Eleanor Krinsky and Ted Weiss

In 2011 this writer contacted Krinsky to ask about Ted Weiss’ involvement with efforts to repeal fluoridation. A Democrat from Manhattan, Weiss was one of the most widely respected liberal members of Congress.

She wrote back, “Yes, Ted Weiss was a very genuine and sincere U.S. Congressman in New York State, in Manhattan.  Our side got his attention quite some time ago. [I think we were] really helped [getting started] by a former very active fluoridation opponent in Massachusetts, Susan Pare.  She worked closely with Dr. Yiamouyiannis. She printed up very effective large postcards on hard paper addressed to Congressman Ted Weiss and asking everyone to sign and send and also get a supply of cards from her to get others to sign.  I remember we at NYSCOF got about 200 cards and we got the cards addressed to our members, supporters and people we felt would sign and send the cards, and evidently Ted Weiss received them by the hundreds and took an interest in our issue.”

“He had an aide handle the fluoridation problem.  In fact, he sent him to a government agency’s office in another state to look into the animal study on fluoride and cancer. Can’t remember if it was the osteosarcoma thing or what exactly.  When this aide went to the agency he found out a lot of information and the bias that is shown.”

“Congressman Weiss promised to hold hearings and it made the newspapers, but very unfortunately he died after an operation.  He might have been allergic to the anesthesia.  We lost a wonderful friend in him.”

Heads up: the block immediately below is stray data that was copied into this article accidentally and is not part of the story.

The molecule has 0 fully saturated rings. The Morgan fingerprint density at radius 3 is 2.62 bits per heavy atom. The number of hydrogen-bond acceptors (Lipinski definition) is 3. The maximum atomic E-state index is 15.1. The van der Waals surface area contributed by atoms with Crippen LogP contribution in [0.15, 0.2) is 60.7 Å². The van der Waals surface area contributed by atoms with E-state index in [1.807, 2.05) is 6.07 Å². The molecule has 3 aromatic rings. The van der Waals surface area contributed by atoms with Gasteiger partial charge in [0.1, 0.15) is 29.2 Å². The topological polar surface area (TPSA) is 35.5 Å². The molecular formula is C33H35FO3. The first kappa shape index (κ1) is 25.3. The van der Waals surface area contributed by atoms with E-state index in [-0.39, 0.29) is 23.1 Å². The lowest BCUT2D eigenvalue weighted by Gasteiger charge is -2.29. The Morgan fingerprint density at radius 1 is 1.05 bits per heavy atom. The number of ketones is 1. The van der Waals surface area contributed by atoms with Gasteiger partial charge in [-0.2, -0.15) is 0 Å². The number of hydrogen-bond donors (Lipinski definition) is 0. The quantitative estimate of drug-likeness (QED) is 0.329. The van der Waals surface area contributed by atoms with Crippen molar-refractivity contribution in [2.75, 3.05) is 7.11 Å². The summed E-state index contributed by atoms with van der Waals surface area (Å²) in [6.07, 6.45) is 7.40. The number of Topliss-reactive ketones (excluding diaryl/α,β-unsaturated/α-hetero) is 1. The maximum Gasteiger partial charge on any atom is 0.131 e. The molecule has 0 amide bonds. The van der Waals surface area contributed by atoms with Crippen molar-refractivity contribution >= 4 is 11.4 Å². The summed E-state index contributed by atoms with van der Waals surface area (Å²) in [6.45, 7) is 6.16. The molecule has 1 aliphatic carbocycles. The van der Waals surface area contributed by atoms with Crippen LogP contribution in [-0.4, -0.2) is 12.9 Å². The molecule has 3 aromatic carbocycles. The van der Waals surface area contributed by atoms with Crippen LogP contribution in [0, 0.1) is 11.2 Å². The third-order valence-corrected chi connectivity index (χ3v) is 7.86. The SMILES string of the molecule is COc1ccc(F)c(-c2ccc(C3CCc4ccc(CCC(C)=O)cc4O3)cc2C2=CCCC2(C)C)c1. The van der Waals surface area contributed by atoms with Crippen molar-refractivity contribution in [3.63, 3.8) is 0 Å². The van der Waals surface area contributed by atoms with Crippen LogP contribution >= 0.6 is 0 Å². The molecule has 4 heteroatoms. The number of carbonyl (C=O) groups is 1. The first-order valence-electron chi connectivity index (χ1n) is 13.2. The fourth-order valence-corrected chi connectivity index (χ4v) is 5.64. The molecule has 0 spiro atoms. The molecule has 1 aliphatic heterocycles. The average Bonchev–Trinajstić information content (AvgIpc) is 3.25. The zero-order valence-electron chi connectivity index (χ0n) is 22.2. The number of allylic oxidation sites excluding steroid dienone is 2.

New Health Director In New Zealand Says She Will Consider Scientific Evidence

The new Director-General of Health Dr. Diana Sarfati, showing less zeal for water fluoridation than her predecessor, Dr. Ashley Bloomfield, has told the city of Christchurch that she will not make a decision on fluoridating the city until next April.

“Sarfati said as part of the decision-making, she would consider scientific evidence on fluoride’s effectiveness and whether the benefits outweigh the costs,” according to a report on the stuff.co.nz website November 21.

Christchurch has a decentralized water system that would require adding fluoride at 50 different locations. It would cost $63 million to implement, according to the report.

While the new national fluoridation mandate in New Zealand requires the district councils to pay for equipment installation, the City Council of Christchurch voted unanimously in April to have the central government pay the cost.

SOURCE: https://www.stuff.co.nz/national/130526485/christchurch-water-fluoridation-decision-delayed-until-next-year

Unintended Consequences: Guinea Worm Eradication Leads To Fluorosis In India

The successful campaign to eradicate the Guinea worm human parasite from the hundreds of tribal peoples in Rajasthan, India through use of other water supplies has now led to the growing problem of fluorosis from fluoride-contaminated drinking water.